Bob Parkins, MS, LMFT

Licensed Marriage and Family Therapist

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Bob Parkins is a Licensed Marriage and Family Therapist in Gold River, CA, serving the greater Sacramento area.  As a counselor, Bob Parkins has been helping couples and individuals heal, grow, and find freedom since 1999.

(916) 337-5406

11344 Coloma Road

Suite 440

Gold River, CA  95670

 

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Get help for depression, grief and loss, anxiety, relationship issues, premarital counseling, marriage and sexual issues, sex addiction, parenting issues, life stage issues, healing from emotional trauma, healing from childhood abuse, spiritual issues, and more.

Service Areas

Antelope, Auburn, Cameron Park, Carmichael, Citrus Heights, Davis, El Dorado Hills, Elk Grove, Fair Oaks, Folsom, Gold River, Granite Bay, Laguna, Lincoln, Lodi, Loomis, North Highlands, Orangevale, Placerville, Rancho Cordova, Rio Linda, Rocklin, Roseville, Sacramento, Stockton, Vacaville, Woodland, Yuba City, and  other Northern California cities.

 

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Losing Someone You Love to Suicide: Finding help and support from others who know your pain.

December 3, 2015

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Dealing With Old Emotional Wounds and Trauma

April 11, 2015

 

Formerly Titled: Grieving Personal Wounds
By: Bob Parkins, LMFT

 

 

While serving as a group facilitator at a conference for men struggling with sexual addiction and compulsive sexual behaviors.  My group had been processing the relationship between emotional wounds and sexually compulsive, or acting-out, behaviors.  It was exciting and rewarding to play a part in these men reconnecting with their hearts, and risk vulnerability by sharing some very painful experiences, but I encountered more resistance from the group than I had expected.  This caused me to reflect on how often I experience this same type of resistance with many of my clients.  People often ask what purpose "rehashing" the past or "blaming" parents serves, sometimes even giving me a monologue on "choices" and "personal responsibility."  These questions are more than fair and deserve answers, but to miss the issues behind them is to miss the heart of the man or woman that asks.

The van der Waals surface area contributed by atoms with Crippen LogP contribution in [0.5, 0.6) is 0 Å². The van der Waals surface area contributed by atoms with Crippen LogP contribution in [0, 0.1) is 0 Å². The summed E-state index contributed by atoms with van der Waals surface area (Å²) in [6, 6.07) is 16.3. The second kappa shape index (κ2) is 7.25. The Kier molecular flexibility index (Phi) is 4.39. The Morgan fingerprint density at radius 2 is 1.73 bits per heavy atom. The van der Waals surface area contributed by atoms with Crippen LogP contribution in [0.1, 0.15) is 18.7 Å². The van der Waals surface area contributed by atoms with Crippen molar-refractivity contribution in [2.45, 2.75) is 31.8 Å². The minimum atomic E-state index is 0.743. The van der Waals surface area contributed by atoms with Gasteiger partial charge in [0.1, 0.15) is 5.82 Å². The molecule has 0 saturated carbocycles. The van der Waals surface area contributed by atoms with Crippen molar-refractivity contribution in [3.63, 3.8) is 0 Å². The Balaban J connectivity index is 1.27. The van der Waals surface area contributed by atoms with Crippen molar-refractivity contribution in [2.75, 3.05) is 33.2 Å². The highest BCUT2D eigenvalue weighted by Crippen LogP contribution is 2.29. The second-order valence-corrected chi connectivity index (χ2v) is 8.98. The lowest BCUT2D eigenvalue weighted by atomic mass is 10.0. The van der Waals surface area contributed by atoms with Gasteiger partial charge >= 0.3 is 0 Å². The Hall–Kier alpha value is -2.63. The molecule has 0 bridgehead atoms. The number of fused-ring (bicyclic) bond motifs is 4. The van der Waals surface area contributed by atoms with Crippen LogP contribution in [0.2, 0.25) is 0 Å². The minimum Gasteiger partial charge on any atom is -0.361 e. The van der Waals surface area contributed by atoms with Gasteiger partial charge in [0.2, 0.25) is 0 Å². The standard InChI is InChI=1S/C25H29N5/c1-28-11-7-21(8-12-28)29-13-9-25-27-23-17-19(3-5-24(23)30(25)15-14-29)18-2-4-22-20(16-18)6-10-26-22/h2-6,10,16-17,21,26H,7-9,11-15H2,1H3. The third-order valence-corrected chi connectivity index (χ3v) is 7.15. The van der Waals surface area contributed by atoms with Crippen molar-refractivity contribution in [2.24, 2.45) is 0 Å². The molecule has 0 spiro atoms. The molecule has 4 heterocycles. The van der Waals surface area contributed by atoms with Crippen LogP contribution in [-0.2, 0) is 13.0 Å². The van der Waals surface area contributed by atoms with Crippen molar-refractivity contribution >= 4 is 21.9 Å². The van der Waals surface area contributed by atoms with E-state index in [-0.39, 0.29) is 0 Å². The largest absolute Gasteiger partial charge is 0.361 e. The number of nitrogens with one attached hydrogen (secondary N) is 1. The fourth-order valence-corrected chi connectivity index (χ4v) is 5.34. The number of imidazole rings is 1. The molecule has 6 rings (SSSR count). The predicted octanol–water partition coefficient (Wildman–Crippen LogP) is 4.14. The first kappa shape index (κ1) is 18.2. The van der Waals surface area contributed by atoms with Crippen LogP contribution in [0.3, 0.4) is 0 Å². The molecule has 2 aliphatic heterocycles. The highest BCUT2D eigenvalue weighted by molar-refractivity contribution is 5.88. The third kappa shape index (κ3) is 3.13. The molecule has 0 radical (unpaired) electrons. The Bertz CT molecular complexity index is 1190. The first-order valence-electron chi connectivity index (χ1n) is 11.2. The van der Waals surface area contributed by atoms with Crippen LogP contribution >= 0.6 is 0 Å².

Emotional wounds can leave us so deeply injured that just looking or acknowledging them can be terrifying.  We’re not only afraid of hurting again, but the possible “unknown” we may dread finding can seem even worse.  Sadly, we trade God's healing touch for the certainty of the mundanely dulled, bruised, and safely inaccessible heart.  This may feel better than the dread of having our hearts opened and spilling into our own consciousness, or being exposed for others to see and possibly judge or reject.  But whether emotional wounds are acknowledged or not, they still bleed from within.  This is why addictions can keep people in bondage for so many years.  Addicts abandon their own hearts as they continue to bleed internally, unconsciously re-experiencing their original emotional trauma through sexually acting-out.

Acknowledging and exploring one’s wounded heart, or past traumas, is not "rehashing," "blaming," or “skirting responsibility" for one’s own actions/transgressions.  When people acknowledge their woundedness or emotional traumas they are taking responsibility.  Acknowledgement these wounds moves one closer to truly surrendering them, one can move toward healing from them.  God patiently respects people’s unwillingness to acknowledge their wounded hearts, for a while.  Fortunately He loves his people enough, that in even in their unwillingness, he sometimes allows crisis to bring them face-to-face with their wounds and transgressions.

For many men and women struggling with sexual addiction, a crisis of truth may take the form of being exposed.  While this is usually humiliating, I frequently remind couple's of God's graciousness, mercy, and heart for them.  A loving Father does not allow his son/daughter to continue in sin indefinitely without confrontation.  Being brought to a crisis of truth is an opportunity and chance for redemption.  For some, it may not be possible to reconcile a broken marriage, but for many others, most in fact, it is still possible.  Regardless of all that is lost, a chance is given to reconcile with God and with self.  Reconciliation with self can never fully be achieved without an honest look at one's wounded heart.


http://www.bobparkinslmft.com/

NOTE: Adapted from my original 11/2005 article written for EMB.

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